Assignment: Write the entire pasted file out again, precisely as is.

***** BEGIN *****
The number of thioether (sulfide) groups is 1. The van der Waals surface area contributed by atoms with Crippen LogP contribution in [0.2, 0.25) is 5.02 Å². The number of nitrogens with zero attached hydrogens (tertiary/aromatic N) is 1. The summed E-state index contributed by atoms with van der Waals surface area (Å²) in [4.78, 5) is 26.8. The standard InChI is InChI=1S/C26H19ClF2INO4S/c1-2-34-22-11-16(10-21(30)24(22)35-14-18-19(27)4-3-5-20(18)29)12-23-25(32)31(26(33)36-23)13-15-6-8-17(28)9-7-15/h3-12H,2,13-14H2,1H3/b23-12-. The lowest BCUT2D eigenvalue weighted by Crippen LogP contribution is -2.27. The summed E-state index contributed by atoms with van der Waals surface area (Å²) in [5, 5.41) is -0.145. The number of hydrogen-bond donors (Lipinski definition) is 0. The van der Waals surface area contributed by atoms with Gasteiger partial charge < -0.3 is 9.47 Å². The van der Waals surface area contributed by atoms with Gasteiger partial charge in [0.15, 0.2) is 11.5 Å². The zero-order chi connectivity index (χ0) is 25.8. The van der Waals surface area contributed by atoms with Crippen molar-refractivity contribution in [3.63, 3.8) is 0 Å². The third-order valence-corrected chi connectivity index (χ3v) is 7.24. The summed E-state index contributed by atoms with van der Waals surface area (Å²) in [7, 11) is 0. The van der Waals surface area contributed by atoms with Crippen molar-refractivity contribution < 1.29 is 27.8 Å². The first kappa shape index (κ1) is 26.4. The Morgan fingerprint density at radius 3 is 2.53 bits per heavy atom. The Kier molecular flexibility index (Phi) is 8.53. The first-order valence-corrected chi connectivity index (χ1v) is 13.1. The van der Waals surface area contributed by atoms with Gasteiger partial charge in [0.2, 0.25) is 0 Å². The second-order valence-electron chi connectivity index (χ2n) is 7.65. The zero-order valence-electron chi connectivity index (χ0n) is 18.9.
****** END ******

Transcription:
The number of thioether (sulfide) groups is 1. The van der Waals surface area contributed by atoms with Crippen LogP contribution in [0.2, 0.25) is 5.02 Å². The number of nitrogens with zero attached hydrogens (tertiary/aromatic N) is 1. The summed E-state index contributed by atoms with van der Waals surface area (Å²) in [4.78, 5) is 26.8. The standard InChI is InChI=1S/C26H19ClF2INO4S/c1-2-34-22-11-16(10-21(30)24(22)35-14-18-19(27)4-3-5-20(18)29)12-23-25(32)31(26(33)36-23)13-15-6-8-17(28)9-7-15/h3-12H,2,13-14H2,1H3/b23-12-. The lowest BCUT2D eigenvalue weighted by Crippen LogP contribution is -2.27. The summed E-state index contributed by atoms with van der Waals surface area (Å²) in [5, 5.41) is -0.145. The number of hydrogen-bond donors (Lipinski definition) is 0. The van der Waals surface area contributed by atoms with Gasteiger partial charge < -0.3 is 9.47 Å². The van der Waals surface area contributed by atoms with Gasteiger partial charge in [0.15, 0.2) is 11.5 Å². The zero-order chi connectivity index (χ0) is 25.8. The van der Waals surface area contributed by atoms with Crippen molar-refractivity contribution in [3.63, 3.8) is 0 Å². The third-order valence-corrected chi connectivity index (χ3v) is 7.24. The summed E-state index contributed by atoms with van der Waals surface area (Å²) in [7, 11) is 0. The van der Waals surface area contributed by atoms with Crippen molar-refractivity contribution < 1.29 is 27.8 Å². The first kappa shape index (κ1) is 26.4. The Morgan fingerprint density at radius 3 is 2.53 bits per heavy atom. The Kier molecular flexibility index (Phi) is 8.53. The first-order valence-corrected chi connectivity index (χ1v) is 13.1. The van der Waals surface area contributed by atoms with Gasteiger partial charge in [0.2, 0.25) is 0 Å². The second-order valence-electron chi connectivity index (χ2n) is 7.65. The zero-order valence-electron chi connectivity index (χ0n) is 18.9.